Following are excerpts from Supreme Court Justice Lewis Powell's opinion in University of California v. Allan Bakke. Justice Powell announced the court's judgment and was joined in part by four other justices.
This case presents a challenge to the special admissions program of the petitioner, the Medical School of the University of California at Davis which is designed to assure the admission of a specified number of students from certain minority groups . . .
I believe that so much of the judgment of the California court as hold petitioner's special admissions program unlawful and directs that respondent be admitted to the medical school must be affirmed . . .
I also conclude that the portions of the court's judgement enjoining petitioner freom according any consideration to race in its admissions must be reversed . . .
The Medical School opened in 1968 with an entering class of 50 students. In 1971, the size of the entering class was increased to 100 students, a level at which it remains.No admissions program for disadvantaged or minority students existed when the school opened, and the first contained three Asians but no blacks, no Mexican-Americans, and no American Indians. Over the next two years, the faculty devised a special admissions program to increase the representation of "disadvantaged" students in each medical class.
The special admissions program operated with a special committee, a majority of whom were members of minority groups. On the 1973 application form, candidates were asked to indicate whether they wished to be considered "economically and/or educationally disadvantaged applicants; on the 1974 form the question was whether they wish to be considered as "members of a minority group," which the medical school apparently viewed as "blacks," "Chicanos," "Asians" and "American Indians . . ."
Allan Bakke is a white male who applied to the Davis Medical School in both 1973 and 1794 . . . He alleged that the Medical School's special admissions program operated to exclude him from the school on the basis of his race in violation of his rights . . . Scope of Judical Review
En route to this crucial battle over the scope of judicial review, the parties fight a sharp preliminary action over the proper characterization of the special admissions program. Petitioner prefers to view it as establishing a "goal" of minority representation in the medical school. Respondent, echoing the courts below, labels it a racial quota.
This semantic distinction is beside the point; the special admissions program is undeniably a classification based on race and ethnic background. To the extent that there existed a pool of at least minimally qualified minority applicants to fill the 16 special admissions seats, while applicants could compete only for 84 seats in the entering class, rather than the 100 open to minority applicants. Whether this limitation is described as a quota or a goal, it is a line drawn upon the basis of race and ethnic status.
The guarantees of the Fourteenth Amendment extend to persons. Its language is explicit: "No state shall . . . deny to any person within its jurisdiction the equal protection of the laws" . . . The guarantee of equal protection cannot mean one thing when applied to one individual and something else when applied to a person of another color. If both are not accorded the same protection, then it is not equal . . .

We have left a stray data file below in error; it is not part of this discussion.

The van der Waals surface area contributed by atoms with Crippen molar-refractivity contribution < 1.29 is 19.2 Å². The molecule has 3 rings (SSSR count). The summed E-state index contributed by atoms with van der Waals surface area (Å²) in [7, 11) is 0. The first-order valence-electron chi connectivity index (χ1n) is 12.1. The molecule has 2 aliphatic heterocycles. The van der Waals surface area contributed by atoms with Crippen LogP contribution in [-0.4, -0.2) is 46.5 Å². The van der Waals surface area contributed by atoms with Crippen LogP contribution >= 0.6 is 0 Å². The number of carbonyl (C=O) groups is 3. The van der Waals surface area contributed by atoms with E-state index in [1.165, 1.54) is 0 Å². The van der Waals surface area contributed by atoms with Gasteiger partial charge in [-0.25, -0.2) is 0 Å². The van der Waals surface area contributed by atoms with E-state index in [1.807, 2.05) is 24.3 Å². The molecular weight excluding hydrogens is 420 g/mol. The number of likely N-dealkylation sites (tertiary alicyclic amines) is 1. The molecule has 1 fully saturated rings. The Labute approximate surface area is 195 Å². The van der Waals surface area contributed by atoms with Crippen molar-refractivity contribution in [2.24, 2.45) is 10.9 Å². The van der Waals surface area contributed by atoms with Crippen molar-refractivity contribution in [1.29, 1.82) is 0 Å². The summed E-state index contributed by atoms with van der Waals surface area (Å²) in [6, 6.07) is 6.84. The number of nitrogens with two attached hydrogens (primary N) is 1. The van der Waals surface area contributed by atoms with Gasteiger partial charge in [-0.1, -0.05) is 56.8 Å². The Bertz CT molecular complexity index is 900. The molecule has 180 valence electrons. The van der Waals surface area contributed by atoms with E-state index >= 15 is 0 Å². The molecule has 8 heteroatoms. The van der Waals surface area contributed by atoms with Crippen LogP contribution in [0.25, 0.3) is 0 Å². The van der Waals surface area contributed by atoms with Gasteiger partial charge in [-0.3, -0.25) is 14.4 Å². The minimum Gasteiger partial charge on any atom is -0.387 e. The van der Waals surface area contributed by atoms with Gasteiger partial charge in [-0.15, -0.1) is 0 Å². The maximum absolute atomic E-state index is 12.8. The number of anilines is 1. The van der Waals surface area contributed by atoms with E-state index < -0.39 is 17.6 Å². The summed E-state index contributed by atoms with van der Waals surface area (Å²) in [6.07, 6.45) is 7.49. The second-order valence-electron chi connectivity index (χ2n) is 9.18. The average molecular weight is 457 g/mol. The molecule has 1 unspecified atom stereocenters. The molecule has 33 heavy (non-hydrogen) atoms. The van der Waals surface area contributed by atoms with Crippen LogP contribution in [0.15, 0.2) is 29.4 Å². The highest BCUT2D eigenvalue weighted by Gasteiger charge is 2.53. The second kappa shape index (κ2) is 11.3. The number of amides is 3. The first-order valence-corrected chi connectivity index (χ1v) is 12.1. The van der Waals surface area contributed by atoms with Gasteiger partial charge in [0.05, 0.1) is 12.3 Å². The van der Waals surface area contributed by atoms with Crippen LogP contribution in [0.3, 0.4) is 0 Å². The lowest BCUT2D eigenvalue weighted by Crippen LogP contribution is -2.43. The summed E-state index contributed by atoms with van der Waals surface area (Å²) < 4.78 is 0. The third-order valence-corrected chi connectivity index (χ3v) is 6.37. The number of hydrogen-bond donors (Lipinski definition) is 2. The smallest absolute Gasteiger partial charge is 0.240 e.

Racial and ethnic distinctions of any sort are inherently suspect and thus call for the most exacting judical examination.
This perception of racial and ethnic distinctions is rooted in our nation's constitutional and demographic history. The court's initial view of the Fourteenth Amendment was that its "one pervading purpose" was "the freedom of the slave race, the security and firm establishment of that freedom, and the protection of the newly-made freeman and citizen from the oppressions of those who had formerly exercised dominion over him."
By [the 1930s] it was no longer possible to peg the guarantees of the Fourteenth Amendment to the struggle for equality of one racial minority. During the dormancy of the equal protection clause, the United States had become a nation of minorities. Each had to struggle - and to some extent struggle still - to overcome the prejudices not of a monolithic majority, but of a "majority" composed of various minority groups of whom it was said - perhaps unfairly in many cases - that a shared characteristic was a willingness to disadvantage other groups. As the nation filled with the stock of many lands, the reach of the clause was gradually extended to all ethnic groups seeking protection from official discrimination . . .
As this court recently remarked in interpreting the 1866 Civil Rights Act to extend to claims of racial discrimination against white persons, "the 39th Congress was intent upon establishing in federal law a broader principle that would have been necessary to meet the particular and immediate plight of the newly freed Negro slaves" . . .
Petitioner urges us to adopt for the first time a more restrictive view of the equal protection clause and hold that discrimination against members of the white "majority" cannot be suspect if its purpose can be characterized as "benign." The clock of our liberties, however, cannot be turned back to 1869 . . . It is far too late to argue that the guarantee of equal protection to all persons permits the recognition of special wards entitled to a degree of protection greater than that accorded others . . . "Two-Class Theory"